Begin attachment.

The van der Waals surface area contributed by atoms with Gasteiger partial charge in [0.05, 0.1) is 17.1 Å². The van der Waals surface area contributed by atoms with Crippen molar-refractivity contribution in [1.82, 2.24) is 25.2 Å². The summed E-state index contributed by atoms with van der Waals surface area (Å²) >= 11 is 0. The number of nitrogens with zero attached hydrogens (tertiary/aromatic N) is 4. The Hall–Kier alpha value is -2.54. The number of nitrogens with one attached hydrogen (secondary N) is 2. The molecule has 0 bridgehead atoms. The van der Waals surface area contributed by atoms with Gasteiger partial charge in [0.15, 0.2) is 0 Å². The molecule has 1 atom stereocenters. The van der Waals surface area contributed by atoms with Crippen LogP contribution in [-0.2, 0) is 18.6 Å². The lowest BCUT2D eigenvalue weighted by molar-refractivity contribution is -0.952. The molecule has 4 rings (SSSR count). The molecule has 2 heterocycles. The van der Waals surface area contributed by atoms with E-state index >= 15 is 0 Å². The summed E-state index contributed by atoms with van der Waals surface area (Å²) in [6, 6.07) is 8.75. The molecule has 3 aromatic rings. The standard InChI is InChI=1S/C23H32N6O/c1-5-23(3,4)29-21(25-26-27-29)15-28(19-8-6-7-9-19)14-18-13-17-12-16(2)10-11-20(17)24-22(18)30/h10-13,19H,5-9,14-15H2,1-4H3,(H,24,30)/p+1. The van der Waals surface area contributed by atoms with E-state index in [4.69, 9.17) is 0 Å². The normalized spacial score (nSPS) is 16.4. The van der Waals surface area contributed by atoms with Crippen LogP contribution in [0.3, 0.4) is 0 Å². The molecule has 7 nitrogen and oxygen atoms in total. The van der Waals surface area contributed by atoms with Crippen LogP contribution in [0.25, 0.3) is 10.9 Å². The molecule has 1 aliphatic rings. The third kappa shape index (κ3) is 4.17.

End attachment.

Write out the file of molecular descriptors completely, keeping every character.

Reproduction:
The van der Waals surface area contributed by atoms with Gasteiger partial charge in [0.05, 0.1) is 17.1 Å². The van der Waals surface area contributed by atoms with Crippen molar-refractivity contribution in [1.82, 2.24) is 25.2 Å². The summed E-state index contributed by atoms with van der Waals surface area (Å²) >= 11 is 0. The number of nitrogens with zero attached hydrogens (tertiary/aromatic N) is 4. The Hall–Kier alpha value is -2.54. The number of nitrogens with one attached hydrogen (secondary N) is 2. The molecule has 0 bridgehead atoms. The van der Waals surface area contributed by atoms with Gasteiger partial charge in [0.15, 0.2) is 0 Å². The molecule has 1 atom stereocenters. The van der Waals surface area contributed by atoms with Crippen LogP contribution in [-0.2, 0) is 18.6 Å². The lowest BCUT2D eigenvalue weighted by molar-refractivity contribution is -0.952. The molecule has 4 rings (SSSR count). The molecule has 2 heterocycles. The van der Waals surface area contributed by atoms with E-state index >= 15 is 0 Å². The summed E-state index contributed by atoms with van der Waals surface area (Å²) in [6, 6.07) is 8.75. The molecule has 3 aromatic rings. The standard InChI is InChI=1S/C23H32N6O/c1-5-23(3,4)29-21(25-26-27-29)15-28(19-8-6-7-9-19)14-18-13-17-12-16(2)10-11-20(17)24-22(18)30/h10-13,19H,5-9,14-15H2,1-4H3,(H,24,30)/p+1. The van der Waals surface area contributed by atoms with E-state index in [4.69, 9.17) is 0 Å². The normalized spacial score (nSPS) is 16.4. The van der Waals surface area contributed by atoms with Crippen LogP contribution in [0.3, 0.4) is 0 Å². The molecule has 7 nitrogen and oxygen atoms in total. The van der Waals surface area contributed by atoms with Crippen LogP contribution in [0.25, 0.3) is 10.9 Å². The molecule has 1 aliphatic rings. The third kappa shape index (κ3) is 4.17.